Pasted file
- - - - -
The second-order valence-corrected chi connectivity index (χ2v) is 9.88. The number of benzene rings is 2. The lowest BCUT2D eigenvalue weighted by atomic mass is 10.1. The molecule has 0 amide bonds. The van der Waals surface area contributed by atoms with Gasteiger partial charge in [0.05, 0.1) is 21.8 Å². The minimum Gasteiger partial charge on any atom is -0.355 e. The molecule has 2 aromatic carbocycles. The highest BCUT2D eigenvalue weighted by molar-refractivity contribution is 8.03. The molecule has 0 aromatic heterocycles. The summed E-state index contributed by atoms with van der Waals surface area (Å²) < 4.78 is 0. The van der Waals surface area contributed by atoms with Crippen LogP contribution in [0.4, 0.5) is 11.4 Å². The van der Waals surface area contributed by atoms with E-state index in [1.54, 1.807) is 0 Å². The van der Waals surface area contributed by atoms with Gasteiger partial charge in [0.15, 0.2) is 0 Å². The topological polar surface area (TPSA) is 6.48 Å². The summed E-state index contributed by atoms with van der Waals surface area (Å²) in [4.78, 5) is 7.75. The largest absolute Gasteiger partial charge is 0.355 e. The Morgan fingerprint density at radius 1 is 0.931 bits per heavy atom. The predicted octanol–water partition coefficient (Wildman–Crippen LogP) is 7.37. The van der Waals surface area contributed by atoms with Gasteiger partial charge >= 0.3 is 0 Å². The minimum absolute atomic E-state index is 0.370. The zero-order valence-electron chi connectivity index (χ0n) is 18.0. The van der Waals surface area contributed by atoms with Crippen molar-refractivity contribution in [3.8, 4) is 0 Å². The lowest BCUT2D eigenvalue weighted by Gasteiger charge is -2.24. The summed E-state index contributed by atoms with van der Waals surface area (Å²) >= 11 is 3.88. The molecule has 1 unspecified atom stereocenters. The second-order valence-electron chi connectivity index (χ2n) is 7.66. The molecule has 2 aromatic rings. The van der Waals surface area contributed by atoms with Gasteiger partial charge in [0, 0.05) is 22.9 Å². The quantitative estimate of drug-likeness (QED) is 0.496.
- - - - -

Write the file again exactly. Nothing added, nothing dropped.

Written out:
The second-order valence-corrected chi connectivity index (χ2v) is 9.88. The number of benzene rings is 2. The lowest BCUT2D eigenvalue weighted by atomic mass is 10.1. The molecule has 0 amide bonds. The van der Waals surface area contributed by atoms with Gasteiger partial charge in [0.05, 0.1) is 21.8 Å². The minimum Gasteiger partial charge on any atom is -0.355 e. The molecule has 2 aromatic carbocycles. The highest BCUT2D eigenvalue weighted by molar-refractivity contribution is 8.03. The molecule has 0 aromatic heterocycles. The summed E-state index contributed by atoms with van der Waals surface area (Å²) < 4.78 is 0. The van der Waals surface area contributed by atoms with Crippen LogP contribution in [0.4, 0.5) is 11.4 Å². The van der Waals surface area contributed by atoms with E-state index in [1.54, 1.807) is 0 Å². The van der Waals surface area contributed by atoms with Gasteiger partial charge in [0.15, 0.2) is 0 Å². The topological polar surface area (TPSA) is 6.48 Å². The summed E-state index contributed by atoms with van der Waals surface area (Å²) in [4.78, 5) is 7.75. The largest absolute Gasteiger partial charge is 0.355 e. The Morgan fingerprint density at radius 1 is 0.931 bits per heavy atom. The predicted octanol–water partition coefficient (Wildman–Crippen LogP) is 7.37. The van der Waals surface area contributed by atoms with Gasteiger partial charge >= 0.3 is 0 Å². The minimum absolute atomic E-state index is 0.370. The zero-order valence-electron chi connectivity index (χ0n) is 18.0. The van der Waals surface area contributed by atoms with Crippen molar-refractivity contribution in [3.8, 4) is 0 Å². The lowest BCUT2D eigenvalue weighted by Gasteiger charge is -2.24. The summed E-state index contributed by atoms with van der Waals surface area (Å²) >= 11 is 3.88. The molecule has 1 unspecified atom stereocenters. The second-order valence-electron chi connectivity index (χ2n) is 7.66. The molecule has 2 aromatic rings. The van der Waals surface area contributed by atoms with Gasteiger partial charge in [0, 0.05) is 22.9 Å². The quantitative estimate of drug-likeness (QED) is 0.496.